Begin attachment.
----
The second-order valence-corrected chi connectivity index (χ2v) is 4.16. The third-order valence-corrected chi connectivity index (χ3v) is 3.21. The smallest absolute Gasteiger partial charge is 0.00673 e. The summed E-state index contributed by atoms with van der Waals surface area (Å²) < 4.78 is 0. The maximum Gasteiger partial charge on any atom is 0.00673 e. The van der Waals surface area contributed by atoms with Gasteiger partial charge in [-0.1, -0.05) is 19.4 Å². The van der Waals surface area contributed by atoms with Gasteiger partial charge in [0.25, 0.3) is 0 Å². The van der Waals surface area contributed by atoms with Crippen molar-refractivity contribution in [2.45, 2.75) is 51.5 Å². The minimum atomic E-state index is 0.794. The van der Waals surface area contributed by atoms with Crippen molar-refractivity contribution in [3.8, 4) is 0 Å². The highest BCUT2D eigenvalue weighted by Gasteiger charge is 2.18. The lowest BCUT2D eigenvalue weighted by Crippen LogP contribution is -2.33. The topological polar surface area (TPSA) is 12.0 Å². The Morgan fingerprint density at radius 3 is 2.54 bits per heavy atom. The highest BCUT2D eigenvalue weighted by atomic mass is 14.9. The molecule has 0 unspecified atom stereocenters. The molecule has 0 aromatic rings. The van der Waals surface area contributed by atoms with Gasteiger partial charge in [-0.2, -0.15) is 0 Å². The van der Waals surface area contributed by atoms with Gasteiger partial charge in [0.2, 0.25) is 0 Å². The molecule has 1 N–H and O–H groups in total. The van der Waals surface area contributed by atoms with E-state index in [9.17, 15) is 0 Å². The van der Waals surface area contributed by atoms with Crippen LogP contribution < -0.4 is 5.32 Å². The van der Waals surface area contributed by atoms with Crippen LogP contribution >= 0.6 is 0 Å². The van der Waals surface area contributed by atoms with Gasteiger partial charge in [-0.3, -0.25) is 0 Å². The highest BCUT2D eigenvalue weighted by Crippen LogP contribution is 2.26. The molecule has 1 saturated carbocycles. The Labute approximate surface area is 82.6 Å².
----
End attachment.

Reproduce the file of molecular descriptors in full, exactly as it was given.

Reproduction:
The second-order valence-corrected chi connectivity index (χ2v) is 4.16. The third-order valence-corrected chi connectivity index (χ3v) is 3.21. The smallest absolute Gasteiger partial charge is 0.00673 e. The summed E-state index contributed by atoms with van der Waals surface area (Å²) < 4.78 is 0. The maximum Gasteiger partial charge on any atom is 0.00673 e. The van der Waals surface area contributed by atoms with Gasteiger partial charge in [-0.1, -0.05) is 19.4 Å². The van der Waals surface area contributed by atoms with Gasteiger partial charge in [0.25, 0.3) is 0 Å². The van der Waals surface area contributed by atoms with Crippen molar-refractivity contribution in [2.45, 2.75) is 51.5 Å². The minimum atomic E-state index is 0.794. The van der Waals surface area contributed by atoms with Crippen molar-refractivity contribution in [3.8, 4) is 0 Å². The highest BCUT2D eigenvalue weighted by Gasteiger charge is 2.18. The lowest BCUT2D eigenvalue weighted by Crippen LogP contribution is -2.33. The topological polar surface area (TPSA) is 12.0 Å². The Morgan fingerprint density at radius 3 is 2.54 bits per heavy atom. The highest BCUT2D eigenvalue weighted by atomic mass is 14.9. The molecule has 0 unspecified atom stereocenters. The molecule has 0 aromatic rings. The van der Waals surface area contributed by atoms with Gasteiger partial charge in [-0.2, -0.15) is 0 Å². The van der Waals surface area contributed by atoms with Gasteiger partial charge in [0.2, 0.25) is 0 Å². The molecule has 1 N–H and O–H groups in total. The van der Waals surface area contributed by atoms with E-state index in [9.17, 15) is 0 Å². The van der Waals surface area contributed by atoms with Crippen LogP contribution < -0.4 is 5.32 Å². The van der Waals surface area contributed by atoms with Crippen LogP contribution >= 0.6 is 0 Å². The van der Waals surface area contributed by atoms with Gasteiger partial charge in [-0.3, -0.25) is 0 Å². The highest BCUT2D eigenvalue weighted by Crippen LogP contribution is 2.26. The molecule has 1 saturated carbocycles. The Labute approximate surface area is 82.6 Å².